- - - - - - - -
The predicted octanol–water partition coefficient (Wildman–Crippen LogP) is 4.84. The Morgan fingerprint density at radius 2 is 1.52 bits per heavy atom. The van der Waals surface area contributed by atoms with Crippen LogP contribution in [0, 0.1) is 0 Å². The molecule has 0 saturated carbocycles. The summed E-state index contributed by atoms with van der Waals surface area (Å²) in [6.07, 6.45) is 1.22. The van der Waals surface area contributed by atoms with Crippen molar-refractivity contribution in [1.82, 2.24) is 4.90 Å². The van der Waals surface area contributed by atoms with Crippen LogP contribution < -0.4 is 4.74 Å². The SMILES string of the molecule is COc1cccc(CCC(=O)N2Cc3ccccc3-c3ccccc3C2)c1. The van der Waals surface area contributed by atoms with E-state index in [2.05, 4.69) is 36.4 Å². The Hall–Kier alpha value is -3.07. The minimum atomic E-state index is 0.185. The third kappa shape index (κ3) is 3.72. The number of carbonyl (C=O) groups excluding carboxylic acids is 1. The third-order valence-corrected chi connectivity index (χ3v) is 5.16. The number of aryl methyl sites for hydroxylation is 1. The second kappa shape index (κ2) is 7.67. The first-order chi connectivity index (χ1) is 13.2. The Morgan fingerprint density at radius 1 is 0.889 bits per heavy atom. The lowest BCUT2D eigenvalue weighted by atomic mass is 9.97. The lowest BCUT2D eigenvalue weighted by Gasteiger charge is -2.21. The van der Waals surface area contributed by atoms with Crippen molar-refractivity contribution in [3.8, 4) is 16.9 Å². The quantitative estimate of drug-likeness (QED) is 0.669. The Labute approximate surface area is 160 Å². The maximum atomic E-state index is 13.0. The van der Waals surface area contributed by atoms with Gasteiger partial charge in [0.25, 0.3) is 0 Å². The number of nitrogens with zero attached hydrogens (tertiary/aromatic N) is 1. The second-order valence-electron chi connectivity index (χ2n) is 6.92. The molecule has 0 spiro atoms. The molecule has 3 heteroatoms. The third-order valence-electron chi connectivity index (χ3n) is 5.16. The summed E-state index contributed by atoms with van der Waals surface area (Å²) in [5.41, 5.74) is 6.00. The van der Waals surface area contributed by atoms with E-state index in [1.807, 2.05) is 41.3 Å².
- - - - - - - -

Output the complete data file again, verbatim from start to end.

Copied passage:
The predicted octanol–water partition coefficient (Wildman–Crippen LogP) is 4.84. The Morgan fingerprint density at radius 2 is 1.52 bits per heavy atom. The van der Waals surface area contributed by atoms with Crippen LogP contribution in [0, 0.1) is 0 Å². The molecule has 0 saturated carbocycles. The summed E-state index contributed by atoms with van der Waals surface area (Å²) in [6.07, 6.45) is 1.22. The van der Waals surface area contributed by atoms with Crippen molar-refractivity contribution in [1.82, 2.24) is 4.90 Å². The van der Waals surface area contributed by atoms with Crippen LogP contribution < -0.4 is 4.74 Å². The SMILES string of the molecule is COc1cccc(CCC(=O)N2Cc3ccccc3-c3ccccc3C2)c1. The van der Waals surface area contributed by atoms with E-state index in [2.05, 4.69) is 36.4 Å². The Hall–Kier alpha value is -3.07. The minimum atomic E-state index is 0.185. The third kappa shape index (κ3) is 3.72. The number of carbonyl (C=O) groups excluding carboxylic acids is 1. The third-order valence-corrected chi connectivity index (χ3v) is 5.16. The number of aryl methyl sites for hydroxylation is 1. The second kappa shape index (κ2) is 7.67. The first-order chi connectivity index (χ1) is 13.2. The Morgan fingerprint density at radius 1 is 0.889 bits per heavy atom. The lowest BCUT2D eigenvalue weighted by atomic mass is 9.97. The lowest BCUT2D eigenvalue weighted by Gasteiger charge is -2.21. The van der Waals surface area contributed by atoms with Crippen molar-refractivity contribution in [3.8, 4) is 16.9 Å². The quantitative estimate of drug-likeness (QED) is 0.669. The Labute approximate surface area is 160 Å². The maximum atomic E-state index is 13.0. The van der Waals surface area contributed by atoms with Gasteiger partial charge in [0.25, 0.3) is 0 Å². The number of nitrogens with zero attached hydrogens (tertiary/aromatic N) is 1. The second-order valence-electron chi connectivity index (χ2n) is 6.92. The molecule has 0 spiro atoms. The molecule has 3 heteroatoms. The third-order valence-electron chi connectivity index (χ3n) is 5.16. The summed E-state index contributed by atoms with van der Waals surface area (Å²) in [5.41, 5.74) is 6.00. The van der Waals surface area contributed by atoms with E-state index in [1.807, 2.05) is 41.3 Å².